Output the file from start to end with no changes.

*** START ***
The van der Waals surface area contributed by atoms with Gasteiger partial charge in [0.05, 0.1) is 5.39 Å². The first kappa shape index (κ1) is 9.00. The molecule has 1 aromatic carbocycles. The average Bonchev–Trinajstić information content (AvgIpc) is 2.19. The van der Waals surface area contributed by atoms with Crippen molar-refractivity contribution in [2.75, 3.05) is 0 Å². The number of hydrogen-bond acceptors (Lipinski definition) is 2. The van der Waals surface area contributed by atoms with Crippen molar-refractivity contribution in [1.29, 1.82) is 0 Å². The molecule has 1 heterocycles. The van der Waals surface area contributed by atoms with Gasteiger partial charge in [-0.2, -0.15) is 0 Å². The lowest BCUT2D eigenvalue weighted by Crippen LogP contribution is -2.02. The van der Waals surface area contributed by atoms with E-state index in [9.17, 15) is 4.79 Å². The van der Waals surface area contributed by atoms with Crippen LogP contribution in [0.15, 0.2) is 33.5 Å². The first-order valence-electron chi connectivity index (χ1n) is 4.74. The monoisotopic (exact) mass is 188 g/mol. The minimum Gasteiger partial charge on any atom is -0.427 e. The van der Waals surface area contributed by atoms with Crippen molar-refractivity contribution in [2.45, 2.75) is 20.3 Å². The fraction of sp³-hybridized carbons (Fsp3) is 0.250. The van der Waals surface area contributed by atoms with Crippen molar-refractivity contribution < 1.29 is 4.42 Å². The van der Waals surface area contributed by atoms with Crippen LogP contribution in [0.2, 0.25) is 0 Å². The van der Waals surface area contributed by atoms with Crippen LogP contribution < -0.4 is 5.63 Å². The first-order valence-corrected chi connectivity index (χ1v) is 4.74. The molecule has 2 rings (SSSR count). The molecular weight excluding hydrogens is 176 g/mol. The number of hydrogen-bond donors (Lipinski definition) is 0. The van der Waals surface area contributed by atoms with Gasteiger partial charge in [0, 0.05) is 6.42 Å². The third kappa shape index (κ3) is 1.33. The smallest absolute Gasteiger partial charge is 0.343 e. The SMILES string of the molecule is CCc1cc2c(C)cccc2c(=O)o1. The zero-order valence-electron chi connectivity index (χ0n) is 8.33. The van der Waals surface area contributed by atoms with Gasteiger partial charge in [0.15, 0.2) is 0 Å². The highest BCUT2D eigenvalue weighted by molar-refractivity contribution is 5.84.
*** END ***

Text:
The van der Waals surface area contributed by atoms with Gasteiger partial charge in [0.05, 0.1) is 5.39 Å². The first kappa shape index (κ1) is 9.00. The molecule has 1 aromatic carbocycles. The average Bonchev–Trinajstić information content (AvgIpc) is 2.19. The van der Waals surface area contributed by atoms with Crippen molar-refractivity contribution in [2.75, 3.05) is 0 Å². The number of hydrogen-bond acceptors (Lipinski definition) is 2. The van der Waals surface area contributed by atoms with Crippen molar-refractivity contribution in [1.29, 1.82) is 0 Å². The molecule has 1 heterocycles. The van der Waals surface area contributed by atoms with Gasteiger partial charge in [-0.2, -0.15) is 0 Å². The lowest BCUT2D eigenvalue weighted by Crippen LogP contribution is -2.02. The van der Waals surface area contributed by atoms with E-state index in [9.17, 15) is 4.79 Å². The van der Waals surface area contributed by atoms with Crippen LogP contribution in [0.15, 0.2) is 33.5 Å². The first-order valence-electron chi connectivity index (χ1n) is 4.74. The monoisotopic (exact) mass is 188 g/mol. The minimum Gasteiger partial charge on any atom is -0.427 e. The van der Waals surface area contributed by atoms with Crippen molar-refractivity contribution in [2.45, 2.75) is 20.3 Å². The fraction of sp³-hybridized carbons (Fsp3) is 0.250. The van der Waals surface area contributed by atoms with Crippen molar-refractivity contribution < 1.29 is 4.42 Å². The van der Waals surface area contributed by atoms with Crippen LogP contribution in [0.2, 0.25) is 0 Å². The van der Waals surface area contributed by atoms with Crippen LogP contribution < -0.4 is 5.63 Å². The first-order valence-corrected chi connectivity index (χ1v) is 4.74. The molecule has 2 rings (SSSR count). The molecular weight excluding hydrogens is 176 g/mol. The number of hydrogen-bond donors (Lipinski definition) is 0. The van der Waals surface area contributed by atoms with Gasteiger partial charge in [0, 0.05) is 6.42 Å². The third kappa shape index (κ3) is 1.33. The smallest absolute Gasteiger partial charge is 0.343 e. The SMILES string of the molecule is CCc1cc2c(C)cccc2c(=O)o1. The zero-order valence-electron chi connectivity index (χ0n) is 8.33. The van der Waals surface area contributed by atoms with Gasteiger partial charge in [0.15, 0.2) is 0 Å². The highest BCUT2D eigenvalue weighted by molar-refractivity contribution is 5.84.